Well Trained

September 7th, 2012By Category: Culture, Travel

Why taking the train in Japan is more pleasure than business.

Central Sydney 6.15pm: Walk into the station building. Line up to use one of only four ticket vending machines. Dang, only have a twenty dollar note. Slide it in anyway. Machine spits it out. Not enough change. Drat. Take place in queue for the ticket window. Sure I’ve missed my train by now. Lady behind the counter pulls a face at my twenty. Slowly counts out change, on purpose I’m sure. Ticket bought. Run to gates. Not quick enough. Get hit by the barriers. Ouch. Run up the stairs to see the train pulling out. Next train is in 30 minutes. Waiting, waiting, buy a mars bar – scoff it down – wait some more. Finally a rust bucket of a train pulls up. Graffiti splashed on the side. Doors clang open. There’s a struggle between people alighting and embarking. Results in no seats left. Hold on to greasy pole. There’s a guy eating a smelly kebab in one corner, loud music from headphones coming from another. Mixes well with the relentless chit chat of school kids and office workers. So tired. Fall asleep standing up. Jerk awake from rattling train. It’s gotten dark. Announcement is muffled and cracking up. Have to peer outside to see what station it is. Finally disembark. Walk another 30 minutes home.

And yet… on the other side of the world…

Osaka Station City 5.15pm: Outside central gates. Walk up to one of countless ticket vending machines and charge up my ICOCA prepaid travel card. Takes no time at all. Glide through the ticket gates with a hearty ‘thank you’ from the gate attendant. Take the escalator to the platform. A train has just pulled out. Oh well. Next train in 3 minutes, next express in 6. Lots of people. Bustling but not unbearable. Take position in short, ordered line. no one pushes in front. A pleasant tune begins to play. The train pulls up. Doors open onto a flawlessly clean and modern looking compartment. All the people alighting go first then my line starts to board. Manage to find a seat (miracle). Settle in for the ride. The carriage is quiet. No one is eating. The announcements from the conductor are crisp and understandable in  Japanese then English. The electronic sign above the doors says the next stop is mine. It also says which side door will open. Line up once again to disembark. Walk another 5 minutes then hop on my bicycle back home.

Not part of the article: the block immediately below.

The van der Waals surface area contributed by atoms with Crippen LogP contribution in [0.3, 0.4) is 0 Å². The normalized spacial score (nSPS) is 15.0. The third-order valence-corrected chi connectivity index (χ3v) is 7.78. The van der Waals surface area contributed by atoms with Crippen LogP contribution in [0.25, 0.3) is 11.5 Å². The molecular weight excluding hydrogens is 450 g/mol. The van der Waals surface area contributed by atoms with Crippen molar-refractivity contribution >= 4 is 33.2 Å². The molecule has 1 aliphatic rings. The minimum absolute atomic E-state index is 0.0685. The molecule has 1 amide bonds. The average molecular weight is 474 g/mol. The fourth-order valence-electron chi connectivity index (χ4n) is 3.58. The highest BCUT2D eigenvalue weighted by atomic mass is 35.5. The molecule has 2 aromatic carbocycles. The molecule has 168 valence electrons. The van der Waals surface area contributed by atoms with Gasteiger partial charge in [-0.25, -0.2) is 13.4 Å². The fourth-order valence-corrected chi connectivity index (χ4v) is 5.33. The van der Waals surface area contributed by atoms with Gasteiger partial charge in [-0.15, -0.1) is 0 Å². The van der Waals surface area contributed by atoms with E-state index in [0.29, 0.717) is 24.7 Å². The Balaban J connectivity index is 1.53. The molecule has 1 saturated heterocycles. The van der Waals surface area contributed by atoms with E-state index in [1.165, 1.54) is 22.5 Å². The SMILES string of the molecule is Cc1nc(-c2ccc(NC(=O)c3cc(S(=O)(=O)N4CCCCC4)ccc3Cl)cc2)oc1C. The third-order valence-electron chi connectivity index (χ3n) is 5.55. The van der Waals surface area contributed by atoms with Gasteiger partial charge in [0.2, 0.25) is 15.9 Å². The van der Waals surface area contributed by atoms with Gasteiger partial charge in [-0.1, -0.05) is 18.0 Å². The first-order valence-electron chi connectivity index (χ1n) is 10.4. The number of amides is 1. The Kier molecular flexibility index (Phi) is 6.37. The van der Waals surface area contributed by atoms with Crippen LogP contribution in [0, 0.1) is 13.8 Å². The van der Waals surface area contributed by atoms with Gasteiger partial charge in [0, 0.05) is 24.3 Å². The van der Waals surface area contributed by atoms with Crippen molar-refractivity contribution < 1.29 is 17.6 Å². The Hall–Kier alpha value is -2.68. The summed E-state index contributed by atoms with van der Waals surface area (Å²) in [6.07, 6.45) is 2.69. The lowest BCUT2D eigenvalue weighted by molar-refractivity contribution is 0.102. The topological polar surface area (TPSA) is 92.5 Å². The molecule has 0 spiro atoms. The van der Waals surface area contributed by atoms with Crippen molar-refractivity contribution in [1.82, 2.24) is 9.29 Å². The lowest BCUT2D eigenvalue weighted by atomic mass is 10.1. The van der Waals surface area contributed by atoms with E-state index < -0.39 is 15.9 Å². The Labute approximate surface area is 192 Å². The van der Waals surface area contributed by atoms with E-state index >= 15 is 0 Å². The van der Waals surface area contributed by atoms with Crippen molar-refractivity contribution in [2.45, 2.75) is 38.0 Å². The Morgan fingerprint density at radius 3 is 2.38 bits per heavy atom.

The contrast is stunning. If I were to pick one thing about Japan that I could take back home it would be the impeccable train system. Not only for its efficiency – which is of course second to none – but for the ungoverned and unspoken rules of conduct that apply to everyone so as to ensure that each passenger has a safe, comfortable journey no matter how far.

No eating and drinking on a train seems standard, though I’m guilty of doing this in some situations. But bringing hot, smelly food on a train is something you certainly won’t see in Japan.

The ticketing system, while perhaps confusing a first, is actually quite simple and using a prepaid card that you recharge regularly can really save time and hassle.

Of course, the worst thing about train trips outside of Japan are not the conditions of the carriage or the inconvenience of tardy trains, but the people who ride. Large families speaking loudly with kids running all over the place. High school kids smoking and screaming. Loud music coming from headphones or even worse, speakers. The list is endless.

These are the things that you will never find on a Japanese train – unless it’s from tourists.

Why? Well if you do happen to be making too much noise some crazy, older Japanese guy is likely to reprimand you in a loud enough voice to embarrass you in front of the entire carriage. This actually happened to a small Japanese family who were being a bit raucous on my train home one evening.

Regardless of these sometimes stifling rules policed by the general public, riding the train in Japan is simply stunning. Whether you’re traveling for pleasure (a day trip to Kyoto), for business (shinkansen to Tokyo) or simply commuting (subway car to work), the Japanese train system will ensure you get there safely and comfortably.

Author of this article

Emma Perry

Emma is a kindergarten teacher and freelance writer living in Osaka, Japan. Originally from Sydney, Australia, she enjoys travelling (mostly to warm places), meeting awesome people, watching Rugby and riding roller coasters. You can read more of her work at http://tilltwentyfive.wordpress.com/

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  • leslie nguyen says:

    I like the comparison. I actually have never used a train before as transportation. Where to do so…hmmmm…Japan for the first, I hope! haha


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